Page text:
This one feels special. Bobby Cupp says he knows this project is different every time he heads out onto the expanse of scraped clay that soon will become the new Bobby Jones Golf Course. This is his dad’s final course.

“For me, this is dad’s last one, right? And one that was so dear to his heart,” Cupp said one recent afternoon as the Ford SUV he drove bounced across the manmade hills and valleys that will embody the redesigned course in the heart of Buckhead. “[It’s important] just to be here and get it done.”

Bobby Cupp on the Bobby Jones Golf Course in Buckhead. (Joe Earle)

Bobby Cupp’s dad was Bob Cupp, the Brookhaven golf pro turned golf course designer the Georgia State Golf Association calls “one of the most prominent golf course designers of this era.”

Bob Cupp’s design career lasted more than four decades. His company’s website lists more than 75 new courses it’s designed, another two dozen it’s rebuilt, and dozens more it’s renovated or restored. In 1972, Golf World magazine named Bob Cupp its Golf Architect of the Year, according to the Cupp company’s webpage, In 2014 he became the first architect inducted into the Georgia Golf Hall of Fame, the association says on its webpage.

And he pursued more than the perfect golf course. “People refer to my dad as a ‘Renaissance man.’ He played guitar and was a singer,” the younger Cupp said. “He was a woodworker and loved model trains. He spent years and years building a model train. It’s part of his house.” He found time to write a novel, too.

Bob Cupp died in August 2016 at age 76. His son took over as president of the Bob Cupp Inc., which meant it fell to him to continue projects he and his dad had been working on, including the redesign of the historic Bobby Jones course. “It’s a collaborative effort,” he said. “I am trying my best to include him in all I do out here. He was the one who decided the concept of the golf course.”

Bobby Cupp grew up in Florida, where his dad worked as a golf pro. That was before the elder Cupp started designing courses. The younger Cupp, who’s now 54 and a busy course designer himself, remembers his introduction to golf came when he was about 5. His dad shortened a set of old clubs and took his son to the driving range.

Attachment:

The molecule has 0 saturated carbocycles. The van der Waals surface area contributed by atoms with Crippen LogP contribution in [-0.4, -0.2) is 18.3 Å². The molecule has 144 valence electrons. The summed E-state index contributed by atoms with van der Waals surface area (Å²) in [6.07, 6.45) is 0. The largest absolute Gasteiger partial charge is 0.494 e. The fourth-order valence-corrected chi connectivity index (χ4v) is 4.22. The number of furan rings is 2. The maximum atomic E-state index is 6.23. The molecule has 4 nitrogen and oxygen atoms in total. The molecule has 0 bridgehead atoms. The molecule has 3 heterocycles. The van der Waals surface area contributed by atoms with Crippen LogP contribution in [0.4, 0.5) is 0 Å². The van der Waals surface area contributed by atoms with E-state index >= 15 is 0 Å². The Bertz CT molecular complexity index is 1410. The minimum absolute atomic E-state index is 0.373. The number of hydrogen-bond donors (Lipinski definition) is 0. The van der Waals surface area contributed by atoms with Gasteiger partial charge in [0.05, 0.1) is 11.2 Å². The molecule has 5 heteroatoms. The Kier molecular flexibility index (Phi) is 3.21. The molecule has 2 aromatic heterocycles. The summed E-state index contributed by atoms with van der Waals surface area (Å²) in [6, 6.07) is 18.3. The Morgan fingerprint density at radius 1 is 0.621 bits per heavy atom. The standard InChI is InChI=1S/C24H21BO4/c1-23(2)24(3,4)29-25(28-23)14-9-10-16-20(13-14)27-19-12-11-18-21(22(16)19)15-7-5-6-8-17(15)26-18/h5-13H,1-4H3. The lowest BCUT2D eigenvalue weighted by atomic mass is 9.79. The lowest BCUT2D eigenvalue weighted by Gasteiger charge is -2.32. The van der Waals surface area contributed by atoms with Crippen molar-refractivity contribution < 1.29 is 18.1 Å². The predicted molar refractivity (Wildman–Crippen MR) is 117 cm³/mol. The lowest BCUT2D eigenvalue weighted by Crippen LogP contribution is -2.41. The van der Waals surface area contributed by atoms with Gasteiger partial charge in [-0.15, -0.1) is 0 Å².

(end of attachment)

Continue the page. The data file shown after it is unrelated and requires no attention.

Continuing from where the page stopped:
Bobby Cupp went to work with his dad in 1985. The younger Cupp was “reasonably artistic” and could help get course designs on paper. There was a time he thought about doing something else, such as going into radio, but eventually ended up back in the golf course design business.

Bobby Cupp. (Joe Earle)

The elder Cupp worked years on his redesign of the Bobby Jones course, his son said. Once plans became public, there were heated community debates over everything from potential flood problems to Cupp’s plan to reimagine the public course as a reversible nine-hole course in place of the existing 18-hole course. The idea was that players could play nine holes, or, if they wanted to play the 18 holes usually included in a round of golf, turn around and play the course in a different direction and from a different set of tees.

Cupp’s design allowed the use of some of the land for an expansion of the nearby tennis center and addition of a new driving range. Bobby Cupp said part of the idea is to attract urban players and to create a new generation of golfers. Eventually, the city of Atlanta turned the property over to the state in a land swap, and renovations began. Bobby Cupp said the renovated course should open in November.

The renovations have drawn recent controversy over tree loss and stream impacts. Cupp declined to comment, saying there aren’t definitive answers yet and more than the “rumor mill” says.

About a month before the elder Cupp died, father and son made a site visit to the Bobby Jones course. “We rode around and looked at everything,” Bobby Cupp recalled.

The younger Cupp said he’d never tried a “reversible nine” plan before. It was his dad’s first, too. “It’s harder and more complicated than I ever thought it would be,” he said.

Unlike a traditional course, “this forces you to look at every conceivable angle,” he said. One example: walking the course recently, he said, he turned around and looked back across a fairway and realized bunkers on an adjacent fairway looked, well, weird when viewed from that perspective. They were fine when viewed one way, but not so fine when encountered from the other end. As this would be a two-way course, with play going in both directions, he had to change them.

Sometimes, as he walks the course under construction, there still are questions he’d like to talk over with his dad to find out how he would deal with them. It was his dad’s vision, after all. And it’s important to get this one right.

“This one carries a certain weight,” he said. “unlike anything else or anywhere else I’m working or have worked, ever.”

Joe Earle is editor-at-large at Reporter Newspapers and has lived in metro Atlanta for over 30 years. He can be reached at joeearle@reporternewspapers.net

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